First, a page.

Washington (CNN)Carly Fiorina says she's glad some companies are offering paid maternity leave -- but the government shouldn't mandate it.
"I'm not saying I oppose paid maternity leave. What I'm saying is I oppose the federal government mandating paid maternity leave to every company out there," Fiorina, the Republican presidential contender, said Sunday in an interview with CNN's Jake Tapper on "State of the Union."
The former Hewlett-Packard executive said her company offered paid maternity leave, and she lauded Netflix's decision to offer new mothers one year of paid leave.
But she said that "for the government to tell others how to do things when the government hasn't gotten its basic house in order is not only ineffective, it's hypocritical."
"I don't think it's the role of government to dictate to the private sector how to manage their businesses, especially when it's pretty clear that the private sector, like Netflix, like the example that you just gave, is doing the right thing because they know it helps them attract the right talent," Fiorina said.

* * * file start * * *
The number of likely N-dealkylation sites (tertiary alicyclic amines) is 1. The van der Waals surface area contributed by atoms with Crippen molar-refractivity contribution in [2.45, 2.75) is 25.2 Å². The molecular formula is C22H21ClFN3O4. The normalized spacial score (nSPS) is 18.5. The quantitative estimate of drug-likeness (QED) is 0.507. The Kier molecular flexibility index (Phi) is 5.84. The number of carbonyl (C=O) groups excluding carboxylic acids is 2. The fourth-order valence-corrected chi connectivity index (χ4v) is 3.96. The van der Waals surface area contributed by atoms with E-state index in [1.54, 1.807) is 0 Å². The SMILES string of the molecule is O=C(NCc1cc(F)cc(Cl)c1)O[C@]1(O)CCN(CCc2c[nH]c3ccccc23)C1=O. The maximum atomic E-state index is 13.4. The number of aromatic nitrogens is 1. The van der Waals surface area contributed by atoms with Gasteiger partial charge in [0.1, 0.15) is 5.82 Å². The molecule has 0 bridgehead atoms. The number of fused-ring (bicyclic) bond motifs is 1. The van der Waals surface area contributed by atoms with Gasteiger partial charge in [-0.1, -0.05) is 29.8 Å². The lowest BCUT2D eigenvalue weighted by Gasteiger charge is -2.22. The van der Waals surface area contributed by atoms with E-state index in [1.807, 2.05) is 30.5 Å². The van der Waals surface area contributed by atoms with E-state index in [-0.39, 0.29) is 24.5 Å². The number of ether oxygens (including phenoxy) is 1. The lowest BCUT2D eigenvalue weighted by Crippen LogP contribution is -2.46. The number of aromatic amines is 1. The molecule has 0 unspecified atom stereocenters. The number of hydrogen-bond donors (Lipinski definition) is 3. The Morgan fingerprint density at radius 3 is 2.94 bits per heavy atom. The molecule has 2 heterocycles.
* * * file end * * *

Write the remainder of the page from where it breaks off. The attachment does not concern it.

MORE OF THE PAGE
The issue pits Fiorina against Democratic front-runner Hillary Clinton, who has made pocketbook issues like workplace leave and child care a centerpiece of her presidential campaign.
Fiorina, a breast cancer survivor, said she opposes Obamacare, and while she favors barring companies from excluding Americans with pre-existing conditions, she believes the law hasn't achieved what it was intended to do.
"I absolutely endorse that goal. I did at the time," she said. "But guess what? None of that has worked. Demonstrably, if you look at the results of Obamacare, what you see is emergency room visits are up over 50 percent. Health insurance premiums are up almost 40 percent now. We're dumping more and more people into Medicaid. Medicaid is a program that fewer and fewer doctors will accept patients from. That isn't helping anyone with cancer, I can assure you."
She blasted "crony capitalism," saying that health insurance and pharmaceutical drug companies helped write the law.
"And meanwhile, people are getting left on the sidelines," Fiorina said.